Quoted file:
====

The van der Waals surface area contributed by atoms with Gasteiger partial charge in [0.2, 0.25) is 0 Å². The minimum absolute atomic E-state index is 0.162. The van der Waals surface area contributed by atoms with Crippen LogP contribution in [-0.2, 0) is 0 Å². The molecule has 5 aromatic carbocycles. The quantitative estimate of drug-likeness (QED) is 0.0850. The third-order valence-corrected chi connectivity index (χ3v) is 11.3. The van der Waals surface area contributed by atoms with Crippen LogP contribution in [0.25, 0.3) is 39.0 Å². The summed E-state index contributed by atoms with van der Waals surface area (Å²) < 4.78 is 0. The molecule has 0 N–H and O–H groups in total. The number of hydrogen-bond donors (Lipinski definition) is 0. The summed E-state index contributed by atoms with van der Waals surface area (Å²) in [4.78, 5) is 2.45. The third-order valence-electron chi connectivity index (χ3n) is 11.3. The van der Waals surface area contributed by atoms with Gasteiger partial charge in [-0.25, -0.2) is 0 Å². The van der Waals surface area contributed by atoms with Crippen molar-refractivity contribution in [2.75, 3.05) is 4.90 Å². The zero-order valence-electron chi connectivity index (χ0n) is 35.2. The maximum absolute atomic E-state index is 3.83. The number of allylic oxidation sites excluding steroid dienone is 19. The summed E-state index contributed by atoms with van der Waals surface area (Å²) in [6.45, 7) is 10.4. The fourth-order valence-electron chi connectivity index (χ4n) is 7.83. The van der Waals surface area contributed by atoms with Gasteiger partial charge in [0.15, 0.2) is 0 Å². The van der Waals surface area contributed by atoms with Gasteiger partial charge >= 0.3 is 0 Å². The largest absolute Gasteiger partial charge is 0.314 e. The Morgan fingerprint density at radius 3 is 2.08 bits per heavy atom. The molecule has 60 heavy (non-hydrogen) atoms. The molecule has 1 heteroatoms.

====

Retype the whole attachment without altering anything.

The van der Waals surface area contributed by atoms with Gasteiger partial charge in [0.2, 0.25) is 0 Å². The minimum absolute atomic E-state index is 0.162. The van der Waals surface area contributed by atoms with Crippen LogP contribution in [-0.2, 0) is 0 Å². The molecule has 5 aromatic carbocycles. The quantitative estimate of drug-likeness (QED) is 0.0850. The third-order valence-corrected chi connectivity index (χ3v) is 11.3. The van der Waals surface area contributed by atoms with Crippen LogP contribution in [0.25, 0.3) is 39.0 Å². The summed E-state index contributed by atoms with van der Waals surface area (Å²) < 4.78 is 0. The molecule has 0 N–H and O–H groups in total. The number of hydrogen-bond donors (Lipinski definition) is 0. The summed E-state index contributed by atoms with van der Waals surface area (Å²) in [4.78, 5) is 2.45. The third-order valence-electron chi connectivity index (χ3n) is 11.3. The van der Waals surface area contributed by atoms with Gasteiger partial charge in [-0.25, -0.2) is 0 Å². The van der Waals surface area contributed by atoms with Crippen molar-refractivity contribution in [2.75, 3.05) is 4.90 Å². The zero-order valence-electron chi connectivity index (χ0n) is 35.2. The maximum absolute atomic E-state index is 3.83. The number of allylic oxidation sites excluding steroid dienone is 19. The summed E-state index contributed by atoms with van der Waals surface area (Å²) in [6.45, 7) is 10.4. The fourth-order valence-electron chi connectivity index (χ4n) is 7.83. The van der Waals surface area contributed by atoms with Gasteiger partial charge in [0.15, 0.2) is 0 Å². The van der Waals surface area contributed by atoms with Gasteiger partial charge >= 0.3 is 0 Å². The largest absolute Gasteiger partial charge is 0.314 e. The Morgan fingerprint density at radius 3 is 2.08 bits per heavy atom. The molecule has 60 heavy (non-hydrogen) atoms. The molecule has 1 heteroatoms.